sydney, March 24 (IANS) Environmental organisation Greenpeace on Friday released a video showing the "silent and high-speed destruction" of the Great Barrier Reef, caused by coral bleaching that has occurred for two years in a row.
The images were captured by short-range drones on March 17 above the central zone of the 2,300-km-long Great Barrier Reef, a marine ecosystem stretching along the Queensland coast, Efe news reported.
"Almost all of the coral we saw was dead or bleached," a Greenpeace Australia official said in a statement.
"I've seen previous bleaching on the Reef but nothing could have prepared me to see the reality of the destruction up close," he said.
When facing an increase in water temperature, corals eject the zooxanthallae algae which provide the host corals with oxygen and a portion of the organic compounds produced through its photosynthesis process.
The coral polyps are then left without pigmentation, which is a phenomenon known as coral-bleaching.
The increase in seawater temperatures recorded between 2015 and 2016 has worsened the effects of the cyclical natural phenomenon El Nino, which caused 93 per cent of the Great Barrier coral to bleach, 22 per cent of which has died.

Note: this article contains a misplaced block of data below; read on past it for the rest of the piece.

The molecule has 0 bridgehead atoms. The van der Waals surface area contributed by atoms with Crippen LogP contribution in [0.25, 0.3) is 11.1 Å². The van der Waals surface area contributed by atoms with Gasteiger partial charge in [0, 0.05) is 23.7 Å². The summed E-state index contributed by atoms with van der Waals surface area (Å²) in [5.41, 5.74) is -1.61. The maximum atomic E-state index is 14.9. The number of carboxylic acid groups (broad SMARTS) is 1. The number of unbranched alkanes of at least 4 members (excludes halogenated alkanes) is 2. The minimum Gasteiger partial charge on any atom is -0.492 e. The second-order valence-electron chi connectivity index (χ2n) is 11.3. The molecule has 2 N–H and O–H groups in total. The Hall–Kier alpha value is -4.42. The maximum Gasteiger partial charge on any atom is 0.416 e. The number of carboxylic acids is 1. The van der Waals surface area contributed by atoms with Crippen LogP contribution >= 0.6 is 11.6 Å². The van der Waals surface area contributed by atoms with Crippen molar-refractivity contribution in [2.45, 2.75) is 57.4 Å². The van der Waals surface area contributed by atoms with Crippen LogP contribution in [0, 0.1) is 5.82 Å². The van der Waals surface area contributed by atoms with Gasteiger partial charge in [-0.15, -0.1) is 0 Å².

Scientists and activists point out that the Great Barrier Reef, an ecosystem which was declared a World Heritage Site by Unesco, has suffered from coral bleaching for two consecutive years without having time to recover.
The recent coral deterioration is considered more severe than cases in 1998 and 2002.
"What is most heartbreaking about this footage is that it shows a lot of the coral that managed to survive last year is now totally bleached and on its way to dying," the spokesman added.
Unesco placed the Great Barrier Reef under observation in 2015 due to the improper management of the ecosystem by the Australian government.
However, Greenpeace criticised Australian Government's plans to invest $760 million in developing a huge coal mine in the area, demanding that the project be abandoned.
The Great Barrier Reef began to deteriorate in the 1990s as a result of the double impact of the increase in water temperature and in water acidity caused by carbon dioxide in the atmosphere.